Energy rates were just one of the issues that brought a reaction from the crowd, when Mr. Lee noted that the province will pay Enerdu 80 cents per kilowatt hour for several years before lowering the rate slightly for the years to follow. He added that electricity could be imported from Quebec, just across the river, for 10 cents per kilowatt hour.

Another issue that seemed to catch the audience by surprise is the level of noise that would be emitted from the proposed new powerhouse. Brian Young noted that in addition to the size of the new building – 104 feet long, 48.75 feet wide, and 25 feet high – the noise permit requested by Enerdu would allow for 60 decibel emissions on a consistent basis. “They want to run at the maximum frequency, 24 hours a day, 7 days a week. And you want to go sit on the deck of the Barley Mow and have a cold one? Good luck.”

Mr. Young also noted that there are currently 84 small hydro electric projects in Ontario and that each has been rubber stamp approved by the province, however, only in Almonte is the project in the downtown centre of the community.

During the meeting’s question and answer period, one resident asked for Mayor John Levi’s position on the project, drawing much applause.

“I’m one of those people that likes to get all the facts on the table before I make an opinion,” he said. “I think when we get the information we need, we’ll make that decision.” The audience emitted a collective groan.

Mississippi Mills Council will not have the power to put a stop to the project, even if it should make such a decision, because the project is a hydro project making use of a provincial waterway and any construction would be based on crown land That means authority comes directly from the provincial departments involved. As for the tone around the council table on this issue, Councillor Shaun McLaughlin said he is encouraged by the direction council is moving, but added there is still a need for more work to sway councillors into opposition. He encouraged the audience to get downtown merchants onside. “Town council will listen to the opinions of the downtown merchants and landowners,” he said. “It has quite a strong effect.”

During the evening Mr Matthews confessed bafflement that the Mississippi Mills Chamber of Commerce, whose members stand to suffer from this project, has been “nearly hostile” to the Riverwatchers’ efforts.

With respect to oversight of the project if it is launched, Councillor McLaughlin stated that the Mississippi Mills town planner Steve Stirling is sure that the town will have site control but acknowledged that this is limited.

Councillor Val Wilkinson said she and her council colleagues need to hear directly from the community before any swaying can be done. She said there have been no letters or delegations to council on the matter, and in that case, there is little reason for councillors to vote against a project that is facing what appears to be little to no opposition. “Councillors are your representatives,” Councillor Wilkinson continued, “You need to convince them that there are enough people who don’t want this. It may change their position. People need to speak up. We each have a voice. We represent the people.”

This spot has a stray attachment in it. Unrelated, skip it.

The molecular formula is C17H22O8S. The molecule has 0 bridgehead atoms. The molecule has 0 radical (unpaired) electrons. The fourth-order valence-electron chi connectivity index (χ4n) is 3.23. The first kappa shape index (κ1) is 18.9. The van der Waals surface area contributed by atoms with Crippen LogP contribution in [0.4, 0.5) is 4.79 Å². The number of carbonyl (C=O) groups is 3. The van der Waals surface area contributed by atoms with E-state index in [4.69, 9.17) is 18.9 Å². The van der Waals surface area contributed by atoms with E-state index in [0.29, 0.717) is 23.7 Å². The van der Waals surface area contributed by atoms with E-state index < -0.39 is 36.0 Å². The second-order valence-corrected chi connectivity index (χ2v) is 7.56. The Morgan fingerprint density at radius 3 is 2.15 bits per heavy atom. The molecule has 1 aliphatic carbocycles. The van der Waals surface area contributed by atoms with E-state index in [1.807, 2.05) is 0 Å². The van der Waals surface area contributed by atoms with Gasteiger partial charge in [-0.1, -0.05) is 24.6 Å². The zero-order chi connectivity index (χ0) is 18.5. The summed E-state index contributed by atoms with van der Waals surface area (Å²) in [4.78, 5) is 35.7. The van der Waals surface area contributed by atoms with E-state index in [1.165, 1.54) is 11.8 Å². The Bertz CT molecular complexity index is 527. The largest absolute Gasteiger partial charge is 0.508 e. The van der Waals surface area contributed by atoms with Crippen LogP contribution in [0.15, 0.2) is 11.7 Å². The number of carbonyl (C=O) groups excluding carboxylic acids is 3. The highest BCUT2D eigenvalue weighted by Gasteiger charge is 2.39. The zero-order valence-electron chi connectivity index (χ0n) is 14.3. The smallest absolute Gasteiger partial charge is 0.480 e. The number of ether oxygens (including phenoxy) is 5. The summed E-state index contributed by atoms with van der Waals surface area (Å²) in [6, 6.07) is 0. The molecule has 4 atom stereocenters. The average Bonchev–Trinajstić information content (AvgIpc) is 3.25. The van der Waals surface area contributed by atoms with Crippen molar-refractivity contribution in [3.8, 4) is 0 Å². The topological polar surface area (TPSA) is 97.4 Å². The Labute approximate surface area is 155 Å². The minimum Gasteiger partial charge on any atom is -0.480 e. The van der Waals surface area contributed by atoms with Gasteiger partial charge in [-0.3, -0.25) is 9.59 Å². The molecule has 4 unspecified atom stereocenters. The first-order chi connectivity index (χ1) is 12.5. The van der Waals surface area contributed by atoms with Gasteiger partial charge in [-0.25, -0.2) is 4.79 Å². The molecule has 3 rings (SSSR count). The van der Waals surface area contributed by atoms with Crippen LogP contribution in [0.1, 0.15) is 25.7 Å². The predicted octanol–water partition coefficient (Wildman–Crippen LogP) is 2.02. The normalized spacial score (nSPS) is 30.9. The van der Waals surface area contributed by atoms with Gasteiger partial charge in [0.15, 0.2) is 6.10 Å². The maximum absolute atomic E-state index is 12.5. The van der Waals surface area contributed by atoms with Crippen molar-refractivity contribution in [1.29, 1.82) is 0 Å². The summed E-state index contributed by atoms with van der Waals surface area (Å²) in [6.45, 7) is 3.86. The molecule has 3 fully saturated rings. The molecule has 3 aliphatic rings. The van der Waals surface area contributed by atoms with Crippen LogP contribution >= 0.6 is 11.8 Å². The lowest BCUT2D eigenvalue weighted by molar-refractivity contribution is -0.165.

One of the most pressing concerns presented at the meeting is the impact of raised water levels on the Appleton Wetland, a soft maple swamp that depends on cyclical flooding and drying to keep trees alive. Since 2004, when higher flash boards were first used in the Mississippi River, Cliff Bennett of the Mississippi Valley Field Naturalists said there has been a marked impact on the area. Without the required drying out of the swamp land, trees began dying just two years after the water levels were impacted. And with the proposal now at hand, Mr. Bennett said there is little doubt that more damage would be done to the area. The Appleton Wetland has been designated as scientifically significant by the Ministry of Natural Resources. In an effort to reverse the damage done, and fix the problem of high water levels, a request has been formally submitted to the ministry for an amendment to the Mississippi River Water Management Plan. The request seeks to lower the maximum water levels in the area, effectively requiring that the high flash board no longer be permitted. During the meeting, Mr. Bennett noted that the ministry has had the request for 134 days, but has made no progress. When contacted for a comment on these issues, no one from the Ministry of Natural Resources was available for comment.

Enerdu completed its environmental self assessment in December of 2012, and that assessment is now being reviewed by the Ministry of Natural Resources. Enerdu is required to list environmental impacts of the project and to propose remedies for any environmental damage that might occur. The Mississippi Riverwatchers, along with the town council, have asked for the more stringent assessment of the application in a Part II order, and hope to see more details come through that process.

Mr. O’Malley said that while the group that has come together is generally “pro-development,” they have become what he termed “river thugs” looking to impose protection.

“This is your last line of defence between a bad community project and our community values,” he said.

The last comment from audience member Mike Caughey at the end of the question period summed up the meeting. Directing his comments to Mississippi Mills Council, he exclaimed “Council has an obligation to express their leadership. They have to protect this beautiful town!”

For more information about the Mississippi Riverwatchers, see  their website  and their facebook page